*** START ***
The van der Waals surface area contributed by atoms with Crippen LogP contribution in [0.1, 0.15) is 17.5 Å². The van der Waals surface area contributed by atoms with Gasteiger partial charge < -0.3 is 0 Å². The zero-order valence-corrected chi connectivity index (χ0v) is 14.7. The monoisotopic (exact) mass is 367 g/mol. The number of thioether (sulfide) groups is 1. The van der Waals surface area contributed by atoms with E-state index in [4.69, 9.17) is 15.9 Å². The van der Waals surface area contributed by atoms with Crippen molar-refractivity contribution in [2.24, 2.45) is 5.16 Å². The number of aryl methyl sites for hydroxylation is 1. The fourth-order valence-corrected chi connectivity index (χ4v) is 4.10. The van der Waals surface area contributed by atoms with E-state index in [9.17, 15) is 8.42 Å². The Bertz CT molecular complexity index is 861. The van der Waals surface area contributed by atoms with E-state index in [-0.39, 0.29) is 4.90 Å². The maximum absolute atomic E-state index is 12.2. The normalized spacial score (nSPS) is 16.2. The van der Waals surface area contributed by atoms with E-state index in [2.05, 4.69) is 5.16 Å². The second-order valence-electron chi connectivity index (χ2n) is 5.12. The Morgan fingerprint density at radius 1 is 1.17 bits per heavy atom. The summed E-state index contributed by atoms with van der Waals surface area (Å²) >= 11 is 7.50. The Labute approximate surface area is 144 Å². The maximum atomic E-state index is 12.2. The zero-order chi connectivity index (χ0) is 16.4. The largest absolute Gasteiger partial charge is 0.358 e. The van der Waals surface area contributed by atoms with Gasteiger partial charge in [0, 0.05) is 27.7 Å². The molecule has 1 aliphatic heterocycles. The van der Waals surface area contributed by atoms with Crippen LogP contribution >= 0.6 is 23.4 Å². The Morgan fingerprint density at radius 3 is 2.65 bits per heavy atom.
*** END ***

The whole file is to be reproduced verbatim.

The van der Waals surface area contributed by atoms with Crippen LogP contribution in [0.1, 0.15) is 17.5 Å². The van der Waals surface area contributed by atoms with Gasteiger partial charge < -0.3 is 0 Å². The zero-order valence-corrected chi connectivity index (χ0v) is 14.7. The monoisotopic (exact) mass is 367 g/mol. The number of thioether (sulfide) groups is 1. The van der Waals surface area contributed by atoms with E-state index in [4.69, 9.17) is 15.9 Å². The van der Waals surface area contributed by atoms with Crippen molar-refractivity contribution in [2.24, 2.45) is 5.16 Å². The number of aryl methyl sites for hydroxylation is 1. The fourth-order valence-corrected chi connectivity index (χ4v) is 4.10. The van der Waals surface area contributed by atoms with E-state index in [9.17, 15) is 8.42 Å². The Bertz CT molecular complexity index is 861. The van der Waals surface area contributed by atoms with E-state index in [-0.39, 0.29) is 4.90 Å². The maximum absolute atomic E-state index is 12.2. The normalized spacial score (nSPS) is 16.2. The van der Waals surface area contributed by atoms with E-state index in [2.05, 4.69) is 5.16 Å². The second-order valence-electron chi connectivity index (χ2n) is 5.12. The Morgan fingerprint density at radius 1 is 1.17 bits per heavy atom. The summed E-state index contributed by atoms with van der Waals surface area (Å²) >= 11 is 7.50. The Labute approximate surface area is 144 Å². The maximum atomic E-state index is 12.2. The zero-order chi connectivity index (χ0) is 16.4. The largest absolute Gasteiger partial charge is 0.358 e. The van der Waals surface area contributed by atoms with Gasteiger partial charge in [0, 0.05) is 27.7 Å². The molecule has 1 aliphatic heterocycles. The van der Waals surface area contributed by atoms with Crippen LogP contribution >= 0.6 is 23.4 Å². The Morgan fingerprint density at radius 3 is 2.65 bits per heavy atom.